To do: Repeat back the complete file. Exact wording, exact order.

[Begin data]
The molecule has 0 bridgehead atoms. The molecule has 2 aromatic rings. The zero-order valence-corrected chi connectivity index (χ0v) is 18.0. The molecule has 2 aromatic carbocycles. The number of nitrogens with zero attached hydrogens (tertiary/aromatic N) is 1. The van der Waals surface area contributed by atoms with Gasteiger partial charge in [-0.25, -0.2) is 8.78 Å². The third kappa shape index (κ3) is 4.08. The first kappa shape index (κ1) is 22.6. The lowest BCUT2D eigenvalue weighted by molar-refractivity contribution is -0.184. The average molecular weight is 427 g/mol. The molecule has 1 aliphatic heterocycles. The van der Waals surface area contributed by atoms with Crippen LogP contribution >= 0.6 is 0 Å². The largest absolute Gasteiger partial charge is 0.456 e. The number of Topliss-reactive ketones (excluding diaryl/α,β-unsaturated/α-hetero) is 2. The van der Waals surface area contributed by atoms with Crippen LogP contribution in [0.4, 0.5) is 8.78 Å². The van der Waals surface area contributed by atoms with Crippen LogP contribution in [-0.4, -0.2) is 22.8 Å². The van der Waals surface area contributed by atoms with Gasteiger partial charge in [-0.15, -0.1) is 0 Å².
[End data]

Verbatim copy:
The molecule has 0 bridgehead atoms. The molecule has 2 aromatic rings. The zero-order valence-corrected chi connectivity index (χ0v) is 18.0. The molecule has 2 aromatic carbocycles. The number of nitrogens with zero attached hydrogens (tertiary/aromatic N) is 1. The van der Waals surface area contributed by atoms with Gasteiger partial charge in [-0.25, -0.2) is 8.78 Å². The third kappa shape index (κ3) is 4.08. The first kappa shape index (κ1) is 22.6. The lowest BCUT2D eigenvalue weighted by molar-refractivity contribution is -0.184. The average molecular weight is 427 g/mol. The molecule has 1 aliphatic heterocycles. The van der Waals surface area contributed by atoms with Crippen LogP contribution >= 0.6 is 0 Å². The largest absolute Gasteiger partial charge is 0.456 e. The number of Topliss-reactive ketones (excluding diaryl/α,β-unsaturated/α-hetero) is 2. The van der Waals surface area contributed by atoms with Crippen LogP contribution in [0.4, 0.5) is 8.78 Å². The van der Waals surface area contributed by atoms with Crippen LogP contribution in [-0.4, -0.2) is 22.8 Å². The van der Waals surface area contributed by atoms with Gasteiger partial charge in [-0.15, -0.1) is 0 Å².